And separate from the Youth Challenge, several boats brought young sailors, either as part of or in addition to the regular crew. This is very encouraging to me. It means that all the jumping up and down I have been doing and the column inches I’ve written over the past lord knows how long are finally paying off.
Now, if you think having more kids in, on and around big boats is a good idea and worthwhile thing to do, then from here is where you need to pay attention because this is how (one way) to do it and what might happen along the way.
None of this need be yacht club-centric, by the way. It’s just that “yacht club” is still how the bulk of the sailing population operates and is by and large the venue for junior sailors to be in the summer. The first thing you need is to get some like-minded mates on board, for two reasons: You cannot do it all alone, trust me, and variety of boats is a good thing.
Let’s say you have identified owners you know who are willing to bring juniors out sailing…and it does not have to be a race. In fact, if it’s not a race then the kids can learn more, (and have more fun), the adults can spend more time helping the kids, and there is less stress across the board.
Next, you will, ideally through your club or community sailing center, have the Storm Trysail Foundation help you set up and run a Junior Safety-at-Sea seminar. This will help get novice kids used to simply being on a big boat, not to mention the essential skills they will learn during the day.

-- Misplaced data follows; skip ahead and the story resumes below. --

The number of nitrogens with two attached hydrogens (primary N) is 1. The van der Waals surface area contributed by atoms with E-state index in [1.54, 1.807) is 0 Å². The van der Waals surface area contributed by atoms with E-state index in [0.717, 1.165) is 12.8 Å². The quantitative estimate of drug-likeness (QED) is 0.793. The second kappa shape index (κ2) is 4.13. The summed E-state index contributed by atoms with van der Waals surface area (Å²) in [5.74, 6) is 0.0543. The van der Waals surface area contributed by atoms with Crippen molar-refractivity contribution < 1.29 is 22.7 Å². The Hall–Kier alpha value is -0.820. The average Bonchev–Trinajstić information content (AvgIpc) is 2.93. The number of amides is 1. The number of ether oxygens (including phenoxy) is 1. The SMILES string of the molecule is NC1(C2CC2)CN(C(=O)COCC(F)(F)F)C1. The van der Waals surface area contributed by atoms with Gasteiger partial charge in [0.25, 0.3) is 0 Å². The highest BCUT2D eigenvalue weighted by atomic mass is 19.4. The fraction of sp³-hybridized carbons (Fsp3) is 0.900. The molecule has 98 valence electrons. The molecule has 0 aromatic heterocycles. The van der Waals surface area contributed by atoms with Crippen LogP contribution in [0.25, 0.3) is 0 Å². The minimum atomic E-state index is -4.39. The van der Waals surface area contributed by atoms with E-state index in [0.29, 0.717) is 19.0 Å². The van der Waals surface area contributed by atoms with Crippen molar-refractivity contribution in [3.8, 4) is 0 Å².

Now, and this is the important part, remember Peter Pan’s most famous quote? Well, it is “I don’t want to grow up.” (If your wife or parents occasionally admonish you to grow up, you are a prime candidate for this kind of work.) Write this quote down and epoxy it to the bulkhead. If you have teenagers yourself, just use regular Elmer’s glue, cuz you are already halfway there. Having kids on your boat and seeing them “get it” is great, but it takes some patience and a sense of humor. You in fact have to a) start thinking like a teenager, and b) whatever happens, just laugh.
So, if your kids are late to the boat, don’t have the right kit after 15 emails and text messages, forgot their water bottle, went to the Blue Bay Marina instead of the Blue Bay Yacht Club, don’t have any sunscreen, show up wearing flip-flops, not shoes, or just forgot (…and the list goes on), keeping your sense of humor is paramount.
Personally, I use this kind of interaction with kids to help me get to my Happy Place by practicing deep breathing and reflecting on the ultimate goal of the exercise: Getting kids hooked on sailing in the same way I was.
Australian born, Joe ‘Coop’ Cooper stayed in the US after the 1980 America’s Cup where he was the boat captain and sailed as Grinder/ Sewer-man on Australia. His whole career has focused on sailing, especially the short-handed aspects of it. He lives in Middletown, RI where he coaches, consults and writes on his blog, joecoopersailing.com, when not paying attention to his wife, teenage son, dog, two cats and several, mainly small, boats.